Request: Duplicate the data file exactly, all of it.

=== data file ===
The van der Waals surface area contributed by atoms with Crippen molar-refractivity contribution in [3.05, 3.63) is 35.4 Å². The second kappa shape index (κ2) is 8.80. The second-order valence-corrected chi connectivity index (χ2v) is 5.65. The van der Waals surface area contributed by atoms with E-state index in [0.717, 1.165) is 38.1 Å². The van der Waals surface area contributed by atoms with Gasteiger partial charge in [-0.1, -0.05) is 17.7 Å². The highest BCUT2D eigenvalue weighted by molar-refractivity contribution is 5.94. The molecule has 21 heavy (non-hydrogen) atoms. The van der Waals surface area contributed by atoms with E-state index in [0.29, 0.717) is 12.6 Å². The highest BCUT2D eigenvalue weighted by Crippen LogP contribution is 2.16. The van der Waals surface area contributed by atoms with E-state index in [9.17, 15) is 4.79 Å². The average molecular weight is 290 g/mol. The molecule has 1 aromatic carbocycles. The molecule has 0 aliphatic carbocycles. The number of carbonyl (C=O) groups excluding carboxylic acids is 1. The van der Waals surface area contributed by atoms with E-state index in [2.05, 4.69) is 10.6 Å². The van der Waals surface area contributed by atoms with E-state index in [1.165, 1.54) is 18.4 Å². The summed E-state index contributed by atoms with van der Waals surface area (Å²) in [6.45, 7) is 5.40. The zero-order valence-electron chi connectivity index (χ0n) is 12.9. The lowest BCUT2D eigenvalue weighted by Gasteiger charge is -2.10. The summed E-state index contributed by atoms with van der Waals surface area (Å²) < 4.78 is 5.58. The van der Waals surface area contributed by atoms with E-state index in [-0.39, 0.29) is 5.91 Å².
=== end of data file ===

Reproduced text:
The van der Waals surface area contributed by atoms with Crippen molar-refractivity contribution in [3.05, 3.63) is 35.4 Å². The second kappa shape index (κ2) is 8.80. The second-order valence-corrected chi connectivity index (χ2v) is 5.65. The van der Waals surface area contributed by atoms with E-state index in [0.717, 1.165) is 38.1 Å². The van der Waals surface area contributed by atoms with Gasteiger partial charge in [-0.1, -0.05) is 17.7 Å². The highest BCUT2D eigenvalue weighted by molar-refractivity contribution is 5.94. The molecule has 21 heavy (non-hydrogen) atoms. The van der Waals surface area contributed by atoms with E-state index in [0.29, 0.717) is 12.6 Å². The highest BCUT2D eigenvalue weighted by Crippen LogP contribution is 2.16. The van der Waals surface area contributed by atoms with E-state index in [9.17, 15) is 4.79 Å². The average molecular weight is 290 g/mol. The molecule has 1 aromatic carbocycles. The molecule has 0 aliphatic carbocycles. The number of carbonyl (C=O) groups excluding carboxylic acids is 1. The van der Waals surface area contributed by atoms with E-state index in [2.05, 4.69) is 10.6 Å². The van der Waals surface area contributed by atoms with E-state index in [1.165, 1.54) is 18.4 Å². The summed E-state index contributed by atoms with van der Waals surface area (Å²) in [6.45, 7) is 5.40. The zero-order valence-electron chi connectivity index (χ0n) is 12.9. The lowest BCUT2D eigenvalue weighted by Gasteiger charge is -2.10. The summed E-state index contributed by atoms with van der Waals surface area (Å²) < 4.78 is 5.58. The van der Waals surface area contributed by atoms with E-state index in [-0.39, 0.29) is 5.91 Å².